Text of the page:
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Outcomes of the previously described definitions of diagnosis of COPD and of the severity of COPD were compared with both observers, and agreement was quantified by the proportion of simple agreement and the Kappa index, an estimator that takes into account agreement that occurs by chance.
Agreement between the diagnosis of COPD and the diagnosis by the two independent observers was 88% and 95% and produced kappa estimates of 0.76 and 0.90, respectively.
From 1990 to 1997 the annual prevalence rates of physician diagnosed COPD in women rose continuously from 0.80% (95% CI 0.75 to 0.83) to 1.36% (95% CI 1.34 to 1.39), (p for trend Chronic obstructive pulmonary disease (COPD) is a chronic disorder responsible for a major burden in health care.
The World Health Report of 1998 states that 2.9 million adults die each year of COPD, and it ranks COPD as the fifth cause of mortality worldwide (just after ischaemic heart disease, cerebrovascular disease, acute lower respiratory infection, and tuberculosis) and as the fifth most prevalent disease (after iron deficiency anaemia, neck and back disorders, goitre and hypertensive disease) for 1997.1Prevalence and mortality figures are expected to increase early in the 21st century, particularly in developing countries such as China,2 but the burden of COPD in developed countries is expected to remain substantial.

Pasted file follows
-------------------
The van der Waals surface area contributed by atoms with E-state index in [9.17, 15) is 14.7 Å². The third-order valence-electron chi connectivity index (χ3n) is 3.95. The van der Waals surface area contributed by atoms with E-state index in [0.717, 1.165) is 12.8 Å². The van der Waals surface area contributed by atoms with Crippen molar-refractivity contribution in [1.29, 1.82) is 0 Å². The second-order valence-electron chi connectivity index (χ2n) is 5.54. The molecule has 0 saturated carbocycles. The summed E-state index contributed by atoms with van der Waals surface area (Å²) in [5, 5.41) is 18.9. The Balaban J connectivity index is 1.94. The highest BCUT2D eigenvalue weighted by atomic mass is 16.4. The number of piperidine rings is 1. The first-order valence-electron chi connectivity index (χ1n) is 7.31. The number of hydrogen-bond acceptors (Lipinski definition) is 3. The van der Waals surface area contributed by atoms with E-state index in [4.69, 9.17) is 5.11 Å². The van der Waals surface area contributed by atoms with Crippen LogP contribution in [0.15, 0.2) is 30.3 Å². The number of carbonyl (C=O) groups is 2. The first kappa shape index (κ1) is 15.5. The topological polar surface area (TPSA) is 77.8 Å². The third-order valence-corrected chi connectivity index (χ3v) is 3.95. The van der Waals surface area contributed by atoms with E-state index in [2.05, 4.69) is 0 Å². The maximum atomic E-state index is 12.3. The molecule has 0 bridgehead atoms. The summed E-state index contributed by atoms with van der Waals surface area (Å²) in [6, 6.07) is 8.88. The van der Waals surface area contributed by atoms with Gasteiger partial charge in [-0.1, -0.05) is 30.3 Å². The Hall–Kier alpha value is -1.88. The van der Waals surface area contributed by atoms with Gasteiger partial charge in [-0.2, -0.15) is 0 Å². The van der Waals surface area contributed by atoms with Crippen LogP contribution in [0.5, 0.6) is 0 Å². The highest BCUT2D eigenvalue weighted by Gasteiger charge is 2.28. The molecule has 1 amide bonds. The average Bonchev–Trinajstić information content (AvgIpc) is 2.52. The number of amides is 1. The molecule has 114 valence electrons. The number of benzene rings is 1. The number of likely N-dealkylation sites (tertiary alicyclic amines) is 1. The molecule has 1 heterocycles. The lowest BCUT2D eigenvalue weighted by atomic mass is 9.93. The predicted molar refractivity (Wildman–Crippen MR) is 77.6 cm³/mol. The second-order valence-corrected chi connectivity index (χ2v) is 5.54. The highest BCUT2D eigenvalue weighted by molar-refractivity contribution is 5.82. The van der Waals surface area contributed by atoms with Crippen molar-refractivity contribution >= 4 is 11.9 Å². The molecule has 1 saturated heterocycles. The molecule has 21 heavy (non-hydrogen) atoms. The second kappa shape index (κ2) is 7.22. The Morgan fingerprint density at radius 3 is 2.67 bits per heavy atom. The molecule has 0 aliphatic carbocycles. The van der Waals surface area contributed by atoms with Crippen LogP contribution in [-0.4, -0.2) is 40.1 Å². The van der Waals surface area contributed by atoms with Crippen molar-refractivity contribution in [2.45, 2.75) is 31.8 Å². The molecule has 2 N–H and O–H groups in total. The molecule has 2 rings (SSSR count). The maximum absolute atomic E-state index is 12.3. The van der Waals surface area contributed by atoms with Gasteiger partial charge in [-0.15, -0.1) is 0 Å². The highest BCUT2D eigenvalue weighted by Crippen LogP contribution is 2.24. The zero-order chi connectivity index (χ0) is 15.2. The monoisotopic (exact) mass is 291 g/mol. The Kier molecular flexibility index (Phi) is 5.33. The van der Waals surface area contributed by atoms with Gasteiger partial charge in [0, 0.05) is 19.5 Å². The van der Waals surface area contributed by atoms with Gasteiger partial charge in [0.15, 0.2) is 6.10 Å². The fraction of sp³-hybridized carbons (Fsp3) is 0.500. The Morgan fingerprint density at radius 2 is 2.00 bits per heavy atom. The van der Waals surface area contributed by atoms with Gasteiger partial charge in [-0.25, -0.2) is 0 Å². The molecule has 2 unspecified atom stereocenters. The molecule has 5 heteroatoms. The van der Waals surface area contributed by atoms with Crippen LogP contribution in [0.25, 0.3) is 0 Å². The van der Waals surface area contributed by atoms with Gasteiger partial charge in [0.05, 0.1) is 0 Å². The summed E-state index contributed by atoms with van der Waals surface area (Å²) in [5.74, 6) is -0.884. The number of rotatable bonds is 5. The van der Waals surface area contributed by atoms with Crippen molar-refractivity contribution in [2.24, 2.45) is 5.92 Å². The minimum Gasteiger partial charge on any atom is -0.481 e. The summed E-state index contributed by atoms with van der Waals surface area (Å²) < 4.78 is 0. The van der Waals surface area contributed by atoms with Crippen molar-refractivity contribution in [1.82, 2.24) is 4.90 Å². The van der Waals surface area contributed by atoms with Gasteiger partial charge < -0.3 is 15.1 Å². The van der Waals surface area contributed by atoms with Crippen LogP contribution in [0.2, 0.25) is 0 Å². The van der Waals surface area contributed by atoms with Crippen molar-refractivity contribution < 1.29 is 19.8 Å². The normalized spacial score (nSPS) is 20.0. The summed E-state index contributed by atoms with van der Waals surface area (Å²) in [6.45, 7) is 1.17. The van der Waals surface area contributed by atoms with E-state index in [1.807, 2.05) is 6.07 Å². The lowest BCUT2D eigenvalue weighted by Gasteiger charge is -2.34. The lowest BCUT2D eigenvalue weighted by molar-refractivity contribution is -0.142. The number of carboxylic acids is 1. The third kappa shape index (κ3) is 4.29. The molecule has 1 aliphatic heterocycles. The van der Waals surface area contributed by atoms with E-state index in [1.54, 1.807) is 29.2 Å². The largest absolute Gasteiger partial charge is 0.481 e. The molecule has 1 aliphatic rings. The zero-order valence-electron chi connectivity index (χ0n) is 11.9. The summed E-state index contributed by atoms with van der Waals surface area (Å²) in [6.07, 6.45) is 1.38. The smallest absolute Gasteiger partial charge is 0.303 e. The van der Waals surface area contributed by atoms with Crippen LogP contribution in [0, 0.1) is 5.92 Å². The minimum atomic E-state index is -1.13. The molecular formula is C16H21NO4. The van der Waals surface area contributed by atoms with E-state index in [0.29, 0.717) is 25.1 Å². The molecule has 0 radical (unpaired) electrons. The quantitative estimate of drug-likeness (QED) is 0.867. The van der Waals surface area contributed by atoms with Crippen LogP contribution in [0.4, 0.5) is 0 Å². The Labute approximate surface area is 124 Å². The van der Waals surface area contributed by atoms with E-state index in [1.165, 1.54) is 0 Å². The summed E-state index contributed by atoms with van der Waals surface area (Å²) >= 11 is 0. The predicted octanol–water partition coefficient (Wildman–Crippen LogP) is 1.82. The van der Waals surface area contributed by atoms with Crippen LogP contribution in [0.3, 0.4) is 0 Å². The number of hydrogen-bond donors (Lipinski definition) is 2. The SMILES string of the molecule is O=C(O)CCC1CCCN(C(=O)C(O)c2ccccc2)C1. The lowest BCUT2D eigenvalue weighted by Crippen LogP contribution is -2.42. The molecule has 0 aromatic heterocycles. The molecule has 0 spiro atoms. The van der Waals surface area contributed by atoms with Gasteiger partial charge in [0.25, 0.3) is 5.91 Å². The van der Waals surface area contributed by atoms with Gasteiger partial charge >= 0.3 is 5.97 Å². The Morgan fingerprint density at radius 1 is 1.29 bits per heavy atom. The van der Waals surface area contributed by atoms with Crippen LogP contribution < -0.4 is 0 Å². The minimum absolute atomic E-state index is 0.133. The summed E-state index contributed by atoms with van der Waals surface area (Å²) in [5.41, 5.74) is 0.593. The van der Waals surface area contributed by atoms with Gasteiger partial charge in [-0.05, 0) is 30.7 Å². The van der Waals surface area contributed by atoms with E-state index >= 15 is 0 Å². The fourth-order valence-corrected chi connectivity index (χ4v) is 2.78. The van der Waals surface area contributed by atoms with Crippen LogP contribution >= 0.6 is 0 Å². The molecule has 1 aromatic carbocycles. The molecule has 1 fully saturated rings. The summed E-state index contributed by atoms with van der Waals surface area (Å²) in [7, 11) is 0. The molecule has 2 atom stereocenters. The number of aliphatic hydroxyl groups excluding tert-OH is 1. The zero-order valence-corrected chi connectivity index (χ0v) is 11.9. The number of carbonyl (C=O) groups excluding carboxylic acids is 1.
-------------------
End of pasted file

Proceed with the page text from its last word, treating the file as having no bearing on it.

The natural history of COPD in the community is largely unknown, particularly in women.
Few mortality studies and use of health services studies have been performed to date in women.
As of 1998, 525 practices have participated with a total population of 3.4 million patients—that is, 6.4% of the total population of England and Wales—and 105 practices have been supplying data for four years or more.
Most of the published reports of COPD that use an automated database come from a single source, the Saskatchewan study,3 in Canada.
Further, one of the largest cohorts of COPD patients identified is the Barcelona cohort in Spain.4 Both databases have been proved to be valid tools, but they may not represent the UK experience and they have a relatively small number of female patients.
When a patient dies the date of death is recorded in the computerised patient medical records.
The GPRD system uses the OXMIS coding system which is loosely based on the ICD-9 coding system: the first three digits of the OXMIS number corresponds, in most cases, to the first three digits of the ICD-9 codes.